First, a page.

December 25th, 2006

All Tuckered Out

When I asked around for examples of Tuckerizaton - people whose names have been used for characters, planets, mountains, brand names, and pretty much anything with a moniker in novels or short stories - dozens of examples poured in. I could only use a few of them in my article for the Oregonian. Here's how it begins:

"Mary Maggie Mason has been a golden retriever, district attorney, psychiatrist, sports groupie, hippie, dominatrix and hospice patient -- all in one lifetime.

"But the former bookseller doesn't have multiple personalities. Instead she has jumped at every chance to have a character in a novel named after her. One book even featured a country singing group made up of Mary, Maggie and Mason."

Read more here.



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Seen on the Streets

What I saw when I went for a very slow Christmas run:

- Lots of families in minivans
- 6 families walking
- 5 bicyclists (plus a family, see below)
- 4 runners (and buddy, I saw you walking earlier, so while you passed me at a speedy clip, I know you probably slowed down when you went around the corner)
- 3 dogs barking behind fences (as if they hadn't seen me a hundred times before) (plus one more dog, see below)
- 2 cats (1 yellow, 1 black)
- 2 fathers playing with their kids (1 setting up new basketball hoop, 1 playing catch with little girl wearing pink pajamas and a pink feather tutu)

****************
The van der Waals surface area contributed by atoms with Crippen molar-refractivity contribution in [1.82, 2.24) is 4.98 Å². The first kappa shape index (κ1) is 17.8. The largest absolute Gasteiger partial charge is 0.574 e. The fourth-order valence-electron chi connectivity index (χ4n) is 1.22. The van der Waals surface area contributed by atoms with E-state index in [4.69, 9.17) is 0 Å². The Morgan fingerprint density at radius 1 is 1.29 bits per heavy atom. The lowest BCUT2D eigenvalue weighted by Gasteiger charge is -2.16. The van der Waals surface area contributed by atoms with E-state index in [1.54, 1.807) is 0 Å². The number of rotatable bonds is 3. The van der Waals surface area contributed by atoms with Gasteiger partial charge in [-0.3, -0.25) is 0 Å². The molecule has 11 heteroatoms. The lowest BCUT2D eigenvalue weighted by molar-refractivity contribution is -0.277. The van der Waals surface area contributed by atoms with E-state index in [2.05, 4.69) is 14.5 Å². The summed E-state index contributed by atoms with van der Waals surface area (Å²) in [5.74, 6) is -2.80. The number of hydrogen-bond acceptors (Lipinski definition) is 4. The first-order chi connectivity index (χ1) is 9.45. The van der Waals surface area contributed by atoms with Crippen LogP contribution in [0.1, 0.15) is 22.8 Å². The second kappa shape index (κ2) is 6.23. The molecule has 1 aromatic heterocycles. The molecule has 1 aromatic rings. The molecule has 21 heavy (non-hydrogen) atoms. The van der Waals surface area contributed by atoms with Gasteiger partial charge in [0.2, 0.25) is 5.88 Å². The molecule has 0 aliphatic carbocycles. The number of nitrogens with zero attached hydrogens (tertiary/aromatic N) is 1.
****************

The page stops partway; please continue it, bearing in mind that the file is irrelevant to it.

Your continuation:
- 1 guy smoking in his driveway
- 1 family riding bikes with their yellow lab running behind (one very trusting family, see first entry on list)
- 1 thin old man with wild white eyebrows, walking with his head bent down. He looked lonely. I wanted to invite to come back to our house, but the fantasy quickly became complicated. What exactly would we do with him? We're not eating until late, we might go see a movie, but right now we are each doing our own thing.

Thinking about the things I saw was like writing a book. You have to think of what to pay attention to and describe. What will you put in and what will you leave out? What order will it be in? What feeling will it leave the reader with?

Was it appropriate to end what is basically a happy story on a sad note?



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